The sheep know perfectly well that the pen is a trap.
Permit me to resume my analogy: Suppose that the menacing black-clad stranger has followed you for half a mile, walking on one side of the street or the other, never so far back that you can slip away, never so near that you’ll run. Now, suppose his car appears, the back door opens, and the stranger says, “In!”
If the handler comes on too strong, the sheep will run around the pen. If the dog presses too hard, they’ll duck under the rope or dodge the handler’s crook. Although the dog and sheep move freely, the man must not let go of the gate rope. He’s tied in place. If sheep waffle at the mouth of the pen, points are deducted. If a ewe breaks around, points are deducted.
The man swings the gate shut, glances at his watch, and turns the sheep out again.
Shed: 10 points. When threatened, sheep, like politicians, press toward the center, the stronger pushing the weaker to left or right. Old, feeble, sickly ewes are left outside the solid, woolly mass for predators to find. Tough on the senior citizens, yes, but as a species-survival strategy it’s as good as any.
Man and dog shed one sheep off from the others. Man on one side of the ewes, dog on the other, seeking the opening, just an inch or three, and the man cries the dog in and the dog cuts that single ewe off with the speed and precision of a surgeon’s knife. The ewe must not know what you intend, and when she learns she’s out there all by herself—prey—she must be transfixed by the dog’s glowing eyes until her terror paralyzes her and she is purely unable to take a step.
The judge calls, “Shed" or “That’ll do,” and that’s that.
I’VE GOT TWO trial dogs, Pip, age nine, and Gael, a three-year-old I bought in Ayrshire, Scotland, the previous June. This is Gael’s first year at the trials, and I hoped to show her off, but so far we’ve not done well. She is the best dog I’ve ever had, a light dog with brilliant balance. We were beaten by difficult sheep at the Blue Ridge trial, and at Seclusival I miscommanded Gael not once but twice, and when she came off the course she was confused and upset and disappointed in me.
A couple of the dog handlers are under twenty-five, several are well over seventy; the youngest dog here is two, the oldest ten and a half. A haze blurs the course.
Gael is relaxed, determined, when we walk onto the course. When I send her, I put my whistle to my lips, in case she stops short, but she comes around perfectly, like a lesson in how to do it, and my heart jumps and sweat pops out on my forehead. When I whistle her up, the sheep come down the course as if they were on a Sunday stroll. Gael corrects them onto the fetch line without a wobble. They are wild as they approach me, jolty, wideeyed, on tiptoe, but Gael aims them around and straight for the drive gates. Bingo! On the far side of the gates the sheep disappear behind the bushes and I can’t see Gael at all. I tell her to “Get up.” My mouth is dry as hope. The sheep come into sight, right in line. I misjudge the cross-drive gates (damn!), and the sheep miss the opening, but they march nicely toward me as I run to the pen. Skittish as these ewes are, we’ll get one chance. If they learn how to beat us at the pen, they’ll be gone. Gael brings them up slowly, very slowly, dead in line, just to the corner I want, fifteen, fourteen, thirteen, twelve feet away, and I ease the gate open. My timer buzzes: ninety seconds left. Ten feet away, standing in the pen mouth, the sheep bunch tight, heads swiveling looking for flight, and Gael lies down,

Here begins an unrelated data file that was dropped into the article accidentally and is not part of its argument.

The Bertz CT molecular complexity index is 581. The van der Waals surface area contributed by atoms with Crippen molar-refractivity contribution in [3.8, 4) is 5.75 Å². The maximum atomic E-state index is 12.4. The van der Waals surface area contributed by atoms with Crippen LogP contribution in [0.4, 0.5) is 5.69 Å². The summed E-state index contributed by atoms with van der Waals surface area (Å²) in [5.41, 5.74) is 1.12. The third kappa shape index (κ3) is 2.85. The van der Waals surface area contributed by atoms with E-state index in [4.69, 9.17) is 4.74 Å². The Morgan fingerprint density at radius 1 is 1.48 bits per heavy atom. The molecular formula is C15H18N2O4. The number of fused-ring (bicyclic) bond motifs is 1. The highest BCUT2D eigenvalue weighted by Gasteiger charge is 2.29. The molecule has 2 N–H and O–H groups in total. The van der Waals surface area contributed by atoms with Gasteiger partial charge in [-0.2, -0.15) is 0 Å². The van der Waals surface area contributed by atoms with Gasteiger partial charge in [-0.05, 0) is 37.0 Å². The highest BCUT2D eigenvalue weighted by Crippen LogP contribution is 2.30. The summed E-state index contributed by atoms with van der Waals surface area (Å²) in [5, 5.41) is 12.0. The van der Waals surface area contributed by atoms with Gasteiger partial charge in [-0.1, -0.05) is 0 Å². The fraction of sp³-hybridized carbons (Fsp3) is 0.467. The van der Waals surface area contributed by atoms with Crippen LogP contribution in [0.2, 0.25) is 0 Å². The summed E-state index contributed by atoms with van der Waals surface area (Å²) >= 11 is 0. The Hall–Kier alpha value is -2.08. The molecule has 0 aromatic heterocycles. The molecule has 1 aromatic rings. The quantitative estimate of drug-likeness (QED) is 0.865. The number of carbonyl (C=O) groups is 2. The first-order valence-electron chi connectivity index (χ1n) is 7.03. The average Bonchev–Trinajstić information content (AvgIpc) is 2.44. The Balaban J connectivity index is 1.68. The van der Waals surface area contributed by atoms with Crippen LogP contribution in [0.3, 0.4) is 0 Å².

I read this as weakness. “Get up, Gael! Get up, lass,” and the instant she gets to her feet, the sheep fly.
The sheep having learned that they can circle the pen, nothing Gael or I do prevents them from doing just that. The timekeeper’s “Time, sir” comes as a relief. Back under the awning Gael drinks water and I drink iced tea.
Twenty eminent border collies will qualify for the Oatlands finals the next day, Sunday. The cutoff score is 63.5. Gael has 61.5.
Let’s have an instant replay of what happened out there, when I ordered Gael to get up and the sheep bolted.
This was Gael’s fifth trial in a week, and she knew perfectly well what was expected of her. She prefers skittish sheep and has a knack for settling them. Thus, from the get-go, she knew she was beautiful. She could tell from my voice, the soft commands, that I liked what she was doing. Perhaps her tattered confidence was surging in her wee breast. On she came, on to the drive and away again. She would have seen the cross-drive gates more clearly than I did, but probably didn’t care very much that the sheep missed them. Then, slowly, slowly, she brought them to the corner of the pen.
The sheep—fresh ones for each dog—had never seen anything like this pen gizmo before. They stopped, looking left, looking right, praying for escape. They were trembling, quite at the end of their tether.
When Gael lay down, she took pressure off them, calmed things down, gave the sheep a space to breathe.
Last weekend, at the Blue Ridge trial, Gael couldn’t move stubborn sheep around the course. So now, when she lay down, I read her move as weakness.
She was saying, “Take it easy, boss. When they’re calmer, we’ll go on.” I was saying, “I don’t trust you. You’re too weak.” When she took my command “Get up,” against her better judgment, she was saying, “I’ll take your word for it.” And, of course, the sheep blew up.
Dangerous competitors don’t make this sort of mistake. The rapport of an eminent dog and a dangerous man is deeply private and factual. Each mind is less without the other.
Although I can imagine my life changing so that I couldn’t live on a farm and couldn’t keep working sheepdogs, I wouldn’t want a dog that did no work at all. If I had to choose between a pet dog and no dog, I’d choose no dog. A pet dog can never be right.